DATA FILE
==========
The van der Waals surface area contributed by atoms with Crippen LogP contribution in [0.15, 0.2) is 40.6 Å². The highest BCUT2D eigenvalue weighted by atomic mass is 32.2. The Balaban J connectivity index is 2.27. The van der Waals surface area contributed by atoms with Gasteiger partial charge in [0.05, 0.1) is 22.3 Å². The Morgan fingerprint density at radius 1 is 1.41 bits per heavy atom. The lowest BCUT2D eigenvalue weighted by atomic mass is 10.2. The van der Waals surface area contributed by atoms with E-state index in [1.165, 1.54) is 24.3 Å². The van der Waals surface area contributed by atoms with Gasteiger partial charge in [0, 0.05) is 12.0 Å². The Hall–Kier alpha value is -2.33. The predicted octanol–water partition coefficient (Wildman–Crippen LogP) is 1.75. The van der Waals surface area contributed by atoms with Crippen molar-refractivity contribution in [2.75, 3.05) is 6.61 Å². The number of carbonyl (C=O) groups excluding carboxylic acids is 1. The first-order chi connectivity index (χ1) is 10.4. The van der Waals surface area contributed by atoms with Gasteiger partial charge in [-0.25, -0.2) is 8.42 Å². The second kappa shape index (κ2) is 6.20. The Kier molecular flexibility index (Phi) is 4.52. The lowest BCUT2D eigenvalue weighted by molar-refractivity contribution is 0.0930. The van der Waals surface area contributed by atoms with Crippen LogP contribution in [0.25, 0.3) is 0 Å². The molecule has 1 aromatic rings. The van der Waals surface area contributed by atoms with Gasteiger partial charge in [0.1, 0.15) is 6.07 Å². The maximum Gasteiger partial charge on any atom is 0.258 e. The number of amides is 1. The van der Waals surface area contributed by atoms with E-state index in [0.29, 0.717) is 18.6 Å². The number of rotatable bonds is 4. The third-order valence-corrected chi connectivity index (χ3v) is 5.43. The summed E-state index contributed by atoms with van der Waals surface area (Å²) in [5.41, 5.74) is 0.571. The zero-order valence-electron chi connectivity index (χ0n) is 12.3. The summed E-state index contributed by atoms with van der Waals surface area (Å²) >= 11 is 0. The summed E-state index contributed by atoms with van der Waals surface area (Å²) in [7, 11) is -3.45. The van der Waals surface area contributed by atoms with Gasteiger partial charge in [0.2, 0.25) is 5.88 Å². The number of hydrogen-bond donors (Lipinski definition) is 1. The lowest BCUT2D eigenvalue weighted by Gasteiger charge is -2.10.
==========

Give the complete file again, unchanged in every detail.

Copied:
The van der Waals surface area contributed by atoms with Crippen LogP contribution in [0.15, 0.2) is 40.6 Å². The highest BCUT2D eigenvalue weighted by atomic mass is 32.2. The Balaban J connectivity index is 2.27. The van der Waals surface area contributed by atoms with Gasteiger partial charge in [0.05, 0.1) is 22.3 Å². The Morgan fingerprint density at radius 1 is 1.41 bits per heavy atom. The lowest BCUT2D eigenvalue weighted by atomic mass is 10.2. The van der Waals surface area contributed by atoms with E-state index in [1.165, 1.54) is 24.3 Å². The van der Waals surface area contributed by atoms with Gasteiger partial charge in [0, 0.05) is 12.0 Å². The Hall–Kier alpha value is -2.33. The predicted octanol–water partition coefficient (Wildman–Crippen LogP) is 1.75. The van der Waals surface area contributed by atoms with Crippen molar-refractivity contribution in [2.75, 3.05) is 6.61 Å². The number of carbonyl (C=O) groups excluding carboxylic acids is 1. The first-order chi connectivity index (χ1) is 10.4. The van der Waals surface area contributed by atoms with Gasteiger partial charge in [-0.25, -0.2) is 8.42 Å². The second kappa shape index (κ2) is 6.20. The Kier molecular flexibility index (Phi) is 4.52. The lowest BCUT2D eigenvalue weighted by molar-refractivity contribution is 0.0930. The van der Waals surface area contributed by atoms with Crippen LogP contribution in [0.25, 0.3) is 0 Å². The molecule has 1 aromatic rings. The van der Waals surface area contributed by atoms with Gasteiger partial charge in [0.1, 0.15) is 6.07 Å². The maximum Gasteiger partial charge on any atom is 0.258 e. The number of amides is 1. The van der Waals surface area contributed by atoms with E-state index in [0.29, 0.717) is 18.6 Å². The number of rotatable bonds is 4. The third-order valence-corrected chi connectivity index (χ3v) is 5.43. The summed E-state index contributed by atoms with van der Waals surface area (Å²) in [5.41, 5.74) is 0.571. The zero-order valence-electron chi connectivity index (χ0n) is 12.3. The summed E-state index contributed by atoms with van der Waals surface area (Å²) >= 11 is 0. The summed E-state index contributed by atoms with van der Waals surface area (Å²) in [7, 11) is -3.45. The van der Waals surface area contributed by atoms with Gasteiger partial charge in [0.2, 0.25) is 5.88 Å². The number of hydrogen-bond donors (Lipinski definition) is 1. The lowest BCUT2D eigenvalue weighted by Gasteiger charge is -2.10.